By Bill Moore

Giving credit where it is due, I have attended several sessions at the John Locke Foundation dealing with aspects of Criminal Justice. There presentations starting me thinking as what might work to improve our Criminal Justice system. I am not talking about Liberal suggestions to change laws that would make drugs free as well as similar suggestions.

However there are things that would do wonders to improve people’s perception of our criminal justice system. For example one item discussed was to clean up the laws that are spread out over the many parts of the laws and regulations of North Carolina. To explain: Chapter 14 of the North Carolina General Statutes is supposed to list all the felonies or misdemeanors. That is true except for the literal 150 to 200 felonies and misdemeanors scattered by Regulations though out the General Statues. For example Chapter 14 lists felonies and misdemeanors and their punishment. As demonstrated at the presentation, why is there a need to have special felony law for stealing a porta- potty? Larceny is larceny! Is there something special in stealing a porta potty that that requires a separate punishment? I Think Not!!

Another example given was local laws that many people have no idea exists often until after they break the ordinance. Among the examples that were given was a city that has a law banning the use of Silly String. Another town bans loose chickens in town. A third bans thongs on the Beach. It would be helpful if all the local laws could be could be consolidated into one place so visitors to North Carolina could check what laws or ordinances are in effect where ever they travel.

A third suggestion would be to limit choices of prosecutors.  I have mixed reactions to this. A prosecutor can select the level of the charges being prosecuted. The example given was writing a bad check for $50.00. The prosecutor can charge you with a felony for purposely taking merchandise knowing you could not pay for it. The other choice would be a misdemeanor for simply writing a check without the funds to cover it. You could understand why minorities in the system think there are two levels of justice. On the other hand is it fair to take a person who made a thoughtless mistake as to his/her checking balances and give them a felony record?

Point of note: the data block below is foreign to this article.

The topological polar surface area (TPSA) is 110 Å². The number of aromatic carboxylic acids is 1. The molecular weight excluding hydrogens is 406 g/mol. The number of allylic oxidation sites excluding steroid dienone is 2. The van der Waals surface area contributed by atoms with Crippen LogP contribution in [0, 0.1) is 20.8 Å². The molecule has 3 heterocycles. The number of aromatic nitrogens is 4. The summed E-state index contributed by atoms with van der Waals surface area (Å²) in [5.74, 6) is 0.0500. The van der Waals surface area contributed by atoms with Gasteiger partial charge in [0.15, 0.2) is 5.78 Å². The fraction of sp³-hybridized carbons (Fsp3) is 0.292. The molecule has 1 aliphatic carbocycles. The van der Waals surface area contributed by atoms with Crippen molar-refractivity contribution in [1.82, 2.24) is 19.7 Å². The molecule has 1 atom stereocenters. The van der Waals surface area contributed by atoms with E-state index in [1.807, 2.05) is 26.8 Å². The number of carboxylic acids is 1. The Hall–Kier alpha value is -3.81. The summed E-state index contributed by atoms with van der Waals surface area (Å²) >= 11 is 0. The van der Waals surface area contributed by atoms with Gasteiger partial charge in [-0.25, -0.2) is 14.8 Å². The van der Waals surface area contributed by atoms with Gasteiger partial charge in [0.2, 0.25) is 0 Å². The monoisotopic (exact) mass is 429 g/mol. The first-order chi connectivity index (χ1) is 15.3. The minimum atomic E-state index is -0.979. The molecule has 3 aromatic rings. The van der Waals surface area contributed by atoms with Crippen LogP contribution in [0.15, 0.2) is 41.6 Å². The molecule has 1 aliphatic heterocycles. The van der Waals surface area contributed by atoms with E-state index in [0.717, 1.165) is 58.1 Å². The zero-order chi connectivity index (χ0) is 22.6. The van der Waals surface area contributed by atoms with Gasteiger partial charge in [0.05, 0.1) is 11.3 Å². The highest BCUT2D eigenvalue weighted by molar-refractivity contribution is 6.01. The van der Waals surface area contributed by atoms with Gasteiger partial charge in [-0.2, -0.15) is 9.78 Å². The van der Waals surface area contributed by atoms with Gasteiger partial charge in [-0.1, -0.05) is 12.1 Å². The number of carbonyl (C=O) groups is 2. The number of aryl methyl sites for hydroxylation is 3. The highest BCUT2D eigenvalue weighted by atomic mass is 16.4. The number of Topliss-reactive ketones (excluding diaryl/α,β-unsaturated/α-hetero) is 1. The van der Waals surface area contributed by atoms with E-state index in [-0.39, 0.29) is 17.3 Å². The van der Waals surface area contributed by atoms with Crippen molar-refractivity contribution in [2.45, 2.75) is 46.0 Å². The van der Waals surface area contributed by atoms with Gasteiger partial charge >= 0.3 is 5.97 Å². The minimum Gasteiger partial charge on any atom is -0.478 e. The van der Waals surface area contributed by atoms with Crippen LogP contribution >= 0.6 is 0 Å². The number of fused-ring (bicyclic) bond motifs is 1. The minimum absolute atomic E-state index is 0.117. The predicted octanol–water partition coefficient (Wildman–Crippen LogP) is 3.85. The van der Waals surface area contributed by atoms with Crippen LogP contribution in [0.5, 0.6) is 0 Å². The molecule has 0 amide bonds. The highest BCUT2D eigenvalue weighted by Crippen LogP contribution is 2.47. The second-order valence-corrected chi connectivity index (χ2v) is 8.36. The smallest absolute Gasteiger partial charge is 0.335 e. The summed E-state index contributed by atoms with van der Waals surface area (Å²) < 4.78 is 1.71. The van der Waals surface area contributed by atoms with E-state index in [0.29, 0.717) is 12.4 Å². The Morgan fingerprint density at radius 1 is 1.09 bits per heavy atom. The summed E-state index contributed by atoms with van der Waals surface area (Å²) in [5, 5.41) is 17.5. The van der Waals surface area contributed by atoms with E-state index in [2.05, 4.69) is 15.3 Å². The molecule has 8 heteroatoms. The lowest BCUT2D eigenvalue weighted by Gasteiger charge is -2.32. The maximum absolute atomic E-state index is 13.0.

Selection of Judges is also in need of reform. Until recently, Judges were on the ballot without political label. There was no way to know the political beliefs of a candidate. An interesting thought was surfaced at the Locke Conference. Someone suggested we modify our procedures for selecting judges. It was pointed out Judges at the lower level are basically case judges who must settle cases or issues brought to them. It was suggested those Judges could be appointed by the Governor with consent of the State Senate or the General Assembly. Judges at our States highest levels are really policy makers as they decide if laws are Constitutional. In addition, they make policy by explaining or interpreting laws or parts of laws that are vague. I agree with the suggestion these positions need to be elected by the people. They also need to give the voters as much information about them as possible in order to make an informed choice. One piece of information is Party affiliation. By knowing the Party that supports their election, voters will get an idea of the Judges personal belief system. The fact remains that no matter how impartial a judge tries to be, his/her personal beliefs will ultimately be involved in making a ruling. Therefore the more information the voters have referencing a candidate’s beliefs, the better decision they make while voting.

I believe these suggestions to revamp our Justice system will help make that system not only fairer but appear to be fairer to those who have lost faith in the system. In addition, it would allow voters informed choices when they vote. These are Conservative ideas that will work if tried.